AAAMP Value Blog
A Value Investing Blog
Slow and Steady Wins the Race
Asset Allocation is where investors make their biggest investing mistakes. Portfolio volatility is lowered by combining low or negatively correlated assets.
The purpose of estimating intrinsic value is to take advantage of mis-priced assets. Don’t get discouraged because you feel it’s difficult to determine the intrinsic value of a stock. It is not a science! It is the variables that make up your estimated intrinsic value that are more important than an exact intrinsic value number.
Microsoft history teaches us an important price to value lesson. Real example of two investors who buy the same stock with very different returns.
We answer the question: What is Alpha and Beta?. Then we look at how a value oriented investor can approach these two investment concepts and become a better investor.
Portfolio Diversification is a foundational concept in investing. It can be a rather basic and easy to understand concept. However, in its implementation, many investors make catastrophic mistakes with too much concentration and others settle for average performance because of over diversification.
Portfolio diversification is a balance between concentration and over diversification to optimize risk and potential return.
Just as grading on a curve in school was inaccurate, analyzing stocks on a curve is inaccurate. Try to recognize when others (media, stockbrokers, etc.) are trying to tempt you to buy stocks based on this analysis. It’s a false choice you don’t have to make.
The Gross Profitability Ratio is gaining credibility in value investing circles as a qualitative metric which provides valuable, if not predictive, analysis. Gross Profitability is my favorite metric to apply to stocks I have already determined to be cheap.
As value investors, one of our most important rules is to avoid incurring large losses. There are two easy ways to subject yourself to possible large losses; buy stocks for more than they’re worth, and buy stocks of companies that go bankrupt. The Altman Z-Score is a formula of 5 basic financial ratios to help determine the financial health of a company. In particular, it is a probabilistic model to screen for bankruptcy risk of a company.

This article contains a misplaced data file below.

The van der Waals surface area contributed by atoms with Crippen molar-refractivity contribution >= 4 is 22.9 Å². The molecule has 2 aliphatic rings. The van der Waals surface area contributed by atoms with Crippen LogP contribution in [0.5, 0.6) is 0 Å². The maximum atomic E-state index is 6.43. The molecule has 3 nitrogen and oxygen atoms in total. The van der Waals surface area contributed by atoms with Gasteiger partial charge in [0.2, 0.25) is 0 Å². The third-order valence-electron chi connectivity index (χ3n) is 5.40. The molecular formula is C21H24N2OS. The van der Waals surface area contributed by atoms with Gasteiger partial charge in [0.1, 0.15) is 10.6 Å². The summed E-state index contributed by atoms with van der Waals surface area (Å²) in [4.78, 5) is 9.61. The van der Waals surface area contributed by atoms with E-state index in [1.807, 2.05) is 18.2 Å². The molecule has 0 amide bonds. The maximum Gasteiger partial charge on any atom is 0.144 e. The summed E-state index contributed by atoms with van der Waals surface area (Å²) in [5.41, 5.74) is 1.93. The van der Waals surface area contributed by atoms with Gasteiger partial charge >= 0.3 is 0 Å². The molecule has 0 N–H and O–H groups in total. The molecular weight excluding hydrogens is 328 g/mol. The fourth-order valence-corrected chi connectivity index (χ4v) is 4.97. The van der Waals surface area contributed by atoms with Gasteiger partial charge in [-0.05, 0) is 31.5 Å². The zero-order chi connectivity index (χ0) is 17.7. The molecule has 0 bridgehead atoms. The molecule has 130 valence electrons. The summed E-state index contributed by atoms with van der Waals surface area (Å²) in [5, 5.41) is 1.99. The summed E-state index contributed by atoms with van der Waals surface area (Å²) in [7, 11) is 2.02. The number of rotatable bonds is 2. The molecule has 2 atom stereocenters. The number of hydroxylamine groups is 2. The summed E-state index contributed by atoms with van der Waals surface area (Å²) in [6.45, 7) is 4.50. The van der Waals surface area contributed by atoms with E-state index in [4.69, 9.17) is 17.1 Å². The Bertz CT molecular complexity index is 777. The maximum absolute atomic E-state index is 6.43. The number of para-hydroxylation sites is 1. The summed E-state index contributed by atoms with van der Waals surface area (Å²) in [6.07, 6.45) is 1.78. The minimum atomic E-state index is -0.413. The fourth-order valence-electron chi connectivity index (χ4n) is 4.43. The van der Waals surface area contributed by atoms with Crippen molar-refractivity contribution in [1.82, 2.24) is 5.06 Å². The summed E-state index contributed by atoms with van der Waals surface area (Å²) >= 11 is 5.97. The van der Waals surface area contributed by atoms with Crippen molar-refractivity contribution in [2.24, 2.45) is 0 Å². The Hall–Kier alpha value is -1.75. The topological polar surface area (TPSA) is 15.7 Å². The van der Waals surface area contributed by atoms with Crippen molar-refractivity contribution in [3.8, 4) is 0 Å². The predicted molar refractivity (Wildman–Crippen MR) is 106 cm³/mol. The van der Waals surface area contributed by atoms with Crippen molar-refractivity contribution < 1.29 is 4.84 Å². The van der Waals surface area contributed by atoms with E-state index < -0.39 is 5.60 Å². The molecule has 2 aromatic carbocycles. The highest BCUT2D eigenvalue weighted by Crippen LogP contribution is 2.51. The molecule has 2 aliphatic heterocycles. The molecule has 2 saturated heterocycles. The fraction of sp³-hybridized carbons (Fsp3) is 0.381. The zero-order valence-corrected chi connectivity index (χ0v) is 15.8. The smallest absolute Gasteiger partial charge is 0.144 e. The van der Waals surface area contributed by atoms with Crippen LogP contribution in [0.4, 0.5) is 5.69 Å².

Many investors don’t differentiate between price and value. Buying stocks at bargain prices lowers your risk considerably. If you are buying stocks just because everyone else is (they are going up) then you are playing with fire. You will eventually get burned. To be a successful investor you must differentiate, and understand the relationship, between price and value.
92 Insightful Quotes from The Most Important Thing by Howard Marks. One of the best value portfolio management books ever written. One of the best value portfolio management books ever written.
Howard Marks delivers his commentary in a style that has been described as “insightful, direct, homespun, expert and sharply pointed”. His objective in writing The Most Important Thing was to provide a book that would lay out his investment philosophy in a manner that would be beneficial to the average investor.
His approach is to lay out The Most Important Thing Is….. in 20 Chapters. Each is a building block to successful investing. Together they create a “solid wall” in which each piece is essential “guideposts” that keep investors focused on the most important things for successful portfolio management.
There is a debate between two approaches among investors: qualitative vs. quantitative. In reality, every investor adopts at least a little of both approaches; but may emphasize one or the other. The qualitative approach concentrates on the quality of the company. Emphasis is put on the company’s products, services, management, competitors, etc. A quantitative approach concentrates on the income statements, balance sheets, and cash flows, and analyzes the relationship between price and intrinsic value .